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at the bar of criticism, they may be made ignominiously amenable for their trespasses.

Though I have not presumed to define poetry in the abstract, some conventional meaning, in which it will be expedient hereafter to employ the term, is necessary here. Poetry, then, in the sense which I propose to have always in mind, is verse, in contradistinction to prose; and this is the sense (define and dispute as we may respecting the ethereal quality itself) in which everybody uses the word. Poetry, to be complete, must be verse; and all the wit of man cannot supply a more convenient definition. Every thing else which may be insisted on as essential to good poetry is not peculiar to it, but may, with due discretion and happy effect, be incorporated in prose. Poetry cannot be separated from verse without becoming prose; nor can prose assume the form of verse without ceasing to be prose altogether. It is true that, according to common parlance, poetry in this sense may be prosaic, that is, it may have the ordinary qualities of prose, though it still retain its peculiar vehicle,-metre: and prose may be poetical, that is, it may be invested with all the customary attributes of verse, except that same peculiar and incommunicable one-metre. The change, however, is rarely to the advantage of either.

Yet when a writer of fine fancy and commanding powers of diction (like Dryden, in the instance lately quoted), from the nature and inspiration of his subject almost unconsciously grows poetical-the poetry of his thoughts, images, or facts comes out as naturally as a blush or a smile over a beautiful countenance ; his pathos, sublimity, or picturesque descriptions are in season and in place; they produce their instant effect, and are gone, like the smile or the blush, while we are gazing upon them, leaving the general aspect unchanged.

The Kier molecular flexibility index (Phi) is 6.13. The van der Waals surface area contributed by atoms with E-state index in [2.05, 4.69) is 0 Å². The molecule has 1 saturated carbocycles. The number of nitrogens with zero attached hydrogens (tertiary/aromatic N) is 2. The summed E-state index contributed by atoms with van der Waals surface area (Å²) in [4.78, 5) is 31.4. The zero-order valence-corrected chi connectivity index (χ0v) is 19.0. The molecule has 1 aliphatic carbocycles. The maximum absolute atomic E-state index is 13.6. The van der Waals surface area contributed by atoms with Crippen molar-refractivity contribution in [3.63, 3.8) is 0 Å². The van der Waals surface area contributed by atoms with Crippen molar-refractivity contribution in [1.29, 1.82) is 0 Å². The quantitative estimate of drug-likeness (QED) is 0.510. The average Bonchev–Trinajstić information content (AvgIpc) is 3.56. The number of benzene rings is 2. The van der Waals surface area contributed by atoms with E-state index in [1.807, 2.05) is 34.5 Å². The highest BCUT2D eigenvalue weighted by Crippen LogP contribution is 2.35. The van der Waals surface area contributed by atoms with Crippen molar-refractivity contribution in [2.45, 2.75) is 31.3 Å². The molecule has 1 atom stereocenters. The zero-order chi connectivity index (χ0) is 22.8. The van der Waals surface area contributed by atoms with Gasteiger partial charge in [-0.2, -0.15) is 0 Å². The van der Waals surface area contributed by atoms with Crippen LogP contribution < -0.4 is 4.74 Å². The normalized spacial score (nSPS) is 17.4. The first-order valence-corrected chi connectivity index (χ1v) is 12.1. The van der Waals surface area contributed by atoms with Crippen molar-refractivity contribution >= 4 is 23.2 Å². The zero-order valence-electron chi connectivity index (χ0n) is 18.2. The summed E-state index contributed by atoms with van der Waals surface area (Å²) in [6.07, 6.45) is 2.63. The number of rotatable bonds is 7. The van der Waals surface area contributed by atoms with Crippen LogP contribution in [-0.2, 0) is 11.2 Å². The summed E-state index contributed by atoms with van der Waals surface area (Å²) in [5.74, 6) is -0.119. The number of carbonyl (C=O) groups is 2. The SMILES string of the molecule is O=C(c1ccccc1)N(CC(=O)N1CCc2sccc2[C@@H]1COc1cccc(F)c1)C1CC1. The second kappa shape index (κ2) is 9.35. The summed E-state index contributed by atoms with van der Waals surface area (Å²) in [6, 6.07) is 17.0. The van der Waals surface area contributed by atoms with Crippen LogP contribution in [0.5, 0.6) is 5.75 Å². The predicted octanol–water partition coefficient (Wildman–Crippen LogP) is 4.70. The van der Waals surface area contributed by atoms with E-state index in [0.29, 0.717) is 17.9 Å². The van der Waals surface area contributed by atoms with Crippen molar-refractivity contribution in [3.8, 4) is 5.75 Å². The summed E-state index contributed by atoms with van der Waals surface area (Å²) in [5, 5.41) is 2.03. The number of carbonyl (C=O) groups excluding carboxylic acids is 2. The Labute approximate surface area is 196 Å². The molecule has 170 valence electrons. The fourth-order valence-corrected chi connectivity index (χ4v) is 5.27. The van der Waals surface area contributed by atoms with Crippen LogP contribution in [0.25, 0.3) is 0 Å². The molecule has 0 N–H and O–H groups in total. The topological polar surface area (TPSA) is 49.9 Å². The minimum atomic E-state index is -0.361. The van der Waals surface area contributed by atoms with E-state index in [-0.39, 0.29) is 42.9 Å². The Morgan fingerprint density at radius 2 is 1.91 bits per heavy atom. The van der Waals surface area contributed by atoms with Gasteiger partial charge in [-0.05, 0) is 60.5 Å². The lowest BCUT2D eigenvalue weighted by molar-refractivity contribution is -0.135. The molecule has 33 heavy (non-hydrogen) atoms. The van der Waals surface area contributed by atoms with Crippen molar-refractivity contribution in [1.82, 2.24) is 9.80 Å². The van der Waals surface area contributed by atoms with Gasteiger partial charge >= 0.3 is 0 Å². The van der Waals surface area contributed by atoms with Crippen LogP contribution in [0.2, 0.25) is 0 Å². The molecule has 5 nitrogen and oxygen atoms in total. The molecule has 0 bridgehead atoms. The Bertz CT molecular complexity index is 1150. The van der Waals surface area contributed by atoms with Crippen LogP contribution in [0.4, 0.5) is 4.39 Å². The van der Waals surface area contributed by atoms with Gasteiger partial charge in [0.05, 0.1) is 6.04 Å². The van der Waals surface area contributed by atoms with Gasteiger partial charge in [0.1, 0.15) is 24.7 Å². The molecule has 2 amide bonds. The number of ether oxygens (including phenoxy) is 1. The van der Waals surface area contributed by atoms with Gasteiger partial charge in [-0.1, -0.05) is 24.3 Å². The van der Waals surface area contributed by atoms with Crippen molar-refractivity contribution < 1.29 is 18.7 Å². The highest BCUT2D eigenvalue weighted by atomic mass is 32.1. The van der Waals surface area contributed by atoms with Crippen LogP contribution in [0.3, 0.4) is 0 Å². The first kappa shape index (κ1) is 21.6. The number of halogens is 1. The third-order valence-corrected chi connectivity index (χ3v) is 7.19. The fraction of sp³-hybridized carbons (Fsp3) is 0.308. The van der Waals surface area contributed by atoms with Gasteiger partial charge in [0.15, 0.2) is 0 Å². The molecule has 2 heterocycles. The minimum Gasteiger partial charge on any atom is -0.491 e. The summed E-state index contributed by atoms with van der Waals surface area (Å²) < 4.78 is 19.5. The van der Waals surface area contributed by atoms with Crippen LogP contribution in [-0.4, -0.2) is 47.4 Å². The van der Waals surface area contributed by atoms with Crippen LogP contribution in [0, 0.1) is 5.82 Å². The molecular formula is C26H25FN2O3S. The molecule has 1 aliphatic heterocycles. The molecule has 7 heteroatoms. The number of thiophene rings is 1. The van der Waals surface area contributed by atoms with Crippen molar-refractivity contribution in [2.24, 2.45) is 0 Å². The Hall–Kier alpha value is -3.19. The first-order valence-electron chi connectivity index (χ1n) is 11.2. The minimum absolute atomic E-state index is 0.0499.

Prosaic verse, everybody knows, is what anybody may write, and nobody will endure ; nor, in a

polite age, can it, under any circumstances, be ren. dered attractive. But poetical prose, though the dullest, heaviest, clumsiest kind of literature, has, in some notorious instances, found more favour. In French, indeed, from the absolute want of a genuine poetical diction,-neither the rhythm, the rhyme, nor the reason, it may be said of the language, allowing “thoughts that breathe” to vent themselves in

words that burn,”- -a florid prose style has been adopted with signal effect in the Télémaque of Fene. lon, which no mastery of his native tongue could have made tolerable in French verse, any more than the most consummate mastery of our own could make tolerable to a good ear in English prose. I cannot stay to justify this remark, but I am sure that it is correct.

Some works of this description, however, have been extensively read in our refractory language ; but their day is gone by. The pious sentiments of “ Hervey's Meditations," recommended the fantastic style in which they were disguised to multitudes, who persuaded themselves that they were pleased, because they supposed that, in such a case, they ought to be, with fine words, and so many of them. The interesting scenes, circumstances, and actors in “ The Death of Abel,” translated from the German of Gesner, in like manner, made that farrago of bad taste a favourite book for nearly half a century. The language of the original, indeed, has such compass and capabilities for every kind of composition, that poetical prose, and even prosaic verse, may be made agreeable in it; but no versions of either, into our severe and uncompromising tongue, can rise above the dead level of mediocrity. Ossian's Poems, as Macpherson's rhapsodies were called, obtained, in their turn, a sudden, factitious, and deservedly transient reputation. From whatever relics of ancient song these may have been borrowed,-a ques. tion with which we have nothing to do at present,